A product's design or configuration explicitly requires the publication of information that could be regarded as sensitive by an administrator.
The table(s) below shows the weaknesses and high level categories that are related to this weakness. These relationships are defined as ChildOf, ParentOf, MemberOf and give insight to similar items that may exist at higher and lower levels of abstraction. In addition, relationships such as PeerOf and CanAlsoBe are defined to show similar weaknesses that the user may want to explore.
Relevant to the view "Research Concepts" (CWE-1000)
Relevant to the view "Development Concepts" (CWE-699)
The different Modes of Introduction provide information about how and when this weakness may be introduced. The Phase identifies a point in the software life cycle at which introduction may occur, while the Note provides a typical scenario related to introduction during the given phase.
The listings below show possible areas for which the given weakness could appear. These may be for specific named Languages, Operating Systems, Architectures, Paradigms, Technologies, or a class of such platforms. The platform is listed along with how frequently the given weakness appears for that instance.
(Language-Independent classes): (Undetermined Prevalence)
The table below specifies different individual consequences associated with the weakness. The Scope identifies the application security area that is violated, while the Impact describes the negative technical impact that arises if an adversary succeeds in exploiting this weakness. The Likelihood provides information about how likely the specific consequence is expected to be seen relative to the other consequences in the list. For example, there may be high likelihood that a weakness will be exploited to achieve a certain impact, but a low likelihood that it will be exploited to achieve a different impact.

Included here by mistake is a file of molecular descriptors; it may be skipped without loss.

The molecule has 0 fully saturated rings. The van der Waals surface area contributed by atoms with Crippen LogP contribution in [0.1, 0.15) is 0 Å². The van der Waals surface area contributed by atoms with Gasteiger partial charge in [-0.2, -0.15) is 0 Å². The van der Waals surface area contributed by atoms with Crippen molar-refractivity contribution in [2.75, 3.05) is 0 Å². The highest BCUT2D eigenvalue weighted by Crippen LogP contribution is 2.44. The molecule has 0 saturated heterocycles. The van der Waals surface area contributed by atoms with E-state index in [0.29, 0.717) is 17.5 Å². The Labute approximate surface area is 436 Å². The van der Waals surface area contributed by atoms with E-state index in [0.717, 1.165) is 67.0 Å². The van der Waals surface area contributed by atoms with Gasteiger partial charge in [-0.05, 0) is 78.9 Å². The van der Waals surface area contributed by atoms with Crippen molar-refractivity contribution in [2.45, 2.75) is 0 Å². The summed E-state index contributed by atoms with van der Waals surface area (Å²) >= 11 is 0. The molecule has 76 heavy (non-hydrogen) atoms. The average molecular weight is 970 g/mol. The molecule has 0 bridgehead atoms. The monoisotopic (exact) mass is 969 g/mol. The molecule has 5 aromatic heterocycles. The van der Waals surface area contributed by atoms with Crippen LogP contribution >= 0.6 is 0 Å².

This code displays some information on a web page.
Example Language: JSP
Social Security Number: <%= ssn %></br>Credit Card Number: <%= ccn %>
The code displays a user's credit card and social security numbers, even though they aren't absolutely necessary.
This MemberOf Relationships table shows additional CWE Categories and Views that reference this weakness as a member. This information is often useful in understanding where a weakness fits within the context of external information sources.
This overlaps other categories because some functionality might be intended by the developer, but is considered a weakness by the user or system administrator. In most cases, it is distinct from CWE-209: Information Exposure Through an Error Message because CWE-209 is often unintended.
In vulnerability theory terms, this covers cases in which the developer's Intended Policy allows the information to be made available, but the information might be in violation of a Universal Policy in which the product's administrator should have control over which information is considered sensitive and therefore should not be exposed.
It's not always clear whether an information exposure is intentional or not. For example, CVE-2005-3261 identifies a PHP script that lists file versions, but it could be that the developer did not intend for this information to be public, but introduced a direct request issue instead.
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